Assessing the success factors of organized crime groups: intelligence challenges for strategic thinking
Jerry Ratcliffe, Department of Criminal Justice, Temple University, Philadelphia, USA
Over the last decade, there has been a shift in policing among the industrialized nations. Several factors have moved police services towards an intelligence-led, data-driven approach to risk mitigation and operational decision-making. A desire for intelligence to facilitate and improve decision-making is not just attractive at local levels of policing. Given the top-down nature of intelligence-led policing, some of the enthusiasm for the development of intelligence-led decision-making from national governments also may have stemmed from the potential to integrate national priorities into the local public safety setting. Numerous national intelligence models are designed with this process in mind, seeking to offer local police a mechanism not only to identify and highlight local issues, but to do so hand-in-hand with a central government’s priorities. The National Intelligence Model is among a number of models that attempt this integration. Among the many questions that arise from this are issues about the universality of organized crime group characteristics: do intelligence analysts perceive them similarly across all levels of the police organization, from national the local?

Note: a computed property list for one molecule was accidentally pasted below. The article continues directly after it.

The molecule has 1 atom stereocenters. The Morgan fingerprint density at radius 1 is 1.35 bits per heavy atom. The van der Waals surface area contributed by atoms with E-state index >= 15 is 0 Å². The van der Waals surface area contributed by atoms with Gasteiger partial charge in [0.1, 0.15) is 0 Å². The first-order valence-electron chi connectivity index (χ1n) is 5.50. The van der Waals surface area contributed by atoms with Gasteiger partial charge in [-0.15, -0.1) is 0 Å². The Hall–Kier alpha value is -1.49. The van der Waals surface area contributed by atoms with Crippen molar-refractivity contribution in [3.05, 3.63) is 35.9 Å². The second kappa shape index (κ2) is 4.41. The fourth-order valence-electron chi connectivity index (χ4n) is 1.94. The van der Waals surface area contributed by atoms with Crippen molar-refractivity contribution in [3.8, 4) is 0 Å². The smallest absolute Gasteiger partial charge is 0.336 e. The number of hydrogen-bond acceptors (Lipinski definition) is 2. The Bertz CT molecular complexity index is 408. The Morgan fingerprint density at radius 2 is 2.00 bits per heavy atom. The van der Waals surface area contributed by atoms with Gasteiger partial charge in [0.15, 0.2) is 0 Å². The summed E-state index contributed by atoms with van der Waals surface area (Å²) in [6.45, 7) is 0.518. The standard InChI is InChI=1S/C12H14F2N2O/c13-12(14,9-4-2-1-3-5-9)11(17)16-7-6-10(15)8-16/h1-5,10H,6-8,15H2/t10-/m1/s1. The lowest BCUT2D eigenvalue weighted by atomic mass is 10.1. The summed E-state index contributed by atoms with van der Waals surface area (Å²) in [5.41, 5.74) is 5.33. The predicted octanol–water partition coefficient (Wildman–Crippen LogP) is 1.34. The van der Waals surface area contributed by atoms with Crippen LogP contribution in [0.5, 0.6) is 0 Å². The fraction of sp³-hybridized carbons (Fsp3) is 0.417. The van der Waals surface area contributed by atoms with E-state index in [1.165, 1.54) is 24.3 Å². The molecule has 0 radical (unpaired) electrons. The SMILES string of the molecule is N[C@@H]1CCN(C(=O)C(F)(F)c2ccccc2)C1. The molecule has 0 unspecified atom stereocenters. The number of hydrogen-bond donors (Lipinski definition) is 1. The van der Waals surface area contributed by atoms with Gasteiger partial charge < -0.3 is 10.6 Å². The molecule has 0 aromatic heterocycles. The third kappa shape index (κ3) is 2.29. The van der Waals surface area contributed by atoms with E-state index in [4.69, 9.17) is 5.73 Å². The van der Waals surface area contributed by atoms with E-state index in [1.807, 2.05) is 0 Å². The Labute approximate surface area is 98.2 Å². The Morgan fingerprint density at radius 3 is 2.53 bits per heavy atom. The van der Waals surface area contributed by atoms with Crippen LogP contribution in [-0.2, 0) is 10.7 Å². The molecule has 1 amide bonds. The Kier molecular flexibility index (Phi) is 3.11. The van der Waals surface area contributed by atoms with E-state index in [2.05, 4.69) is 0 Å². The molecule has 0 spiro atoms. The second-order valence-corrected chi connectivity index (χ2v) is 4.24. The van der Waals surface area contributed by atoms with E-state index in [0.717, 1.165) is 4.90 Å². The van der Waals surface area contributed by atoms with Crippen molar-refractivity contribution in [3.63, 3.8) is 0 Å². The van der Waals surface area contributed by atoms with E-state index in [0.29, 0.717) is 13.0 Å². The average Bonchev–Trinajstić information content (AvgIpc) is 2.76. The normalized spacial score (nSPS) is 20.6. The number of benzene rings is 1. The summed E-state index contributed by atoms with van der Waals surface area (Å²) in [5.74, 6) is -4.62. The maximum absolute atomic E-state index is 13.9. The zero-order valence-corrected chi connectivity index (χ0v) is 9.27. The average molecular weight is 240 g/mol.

As financial constraints have resulted in a need to focus scarce resources on a limited number of only the most noxious crime groups, intelligence agencies have developed mechanisms to triage and identify the most successful groups and the groups which pose the greatest harm. These mechanisms are often based on expert judgment of intelligence officers and specialists from the field; however, these risk assessment methodologies have rarely been evaluated in a systematic manner. The current study makes a contribution to closing this gap by examining the perceptions of organized crime gang capabilities using data from a survey of intelligence officers at the local, regional and national levels. Differences in their perceptions of what constitutes the characteristics of successful gangs are illuminating and likely indicative of different priorities for police in the hierarchical system, as well as the constraints of observing the organized crime problem through a particular lens.
In this presentation I present survey results using the RCMP Sleipnir framework as a foundation for a Q-Sort survey regarding the characteristics of organized crime group success. The survey was delivered to over 150 criminal intelligence specialists at an international conference in 2011. Results show that perception of organized crime group success varies by nationality, as well as by the analyst’s level within the hierarchy of the law enforcement structure (local, state, national). Potential reasons for these outcomes are discussed. The findings raise questions about reliability and validity of organized crime risk assessments, and are directly applicable to thinking about national-to-local priorities within the National Intelligence Model framework.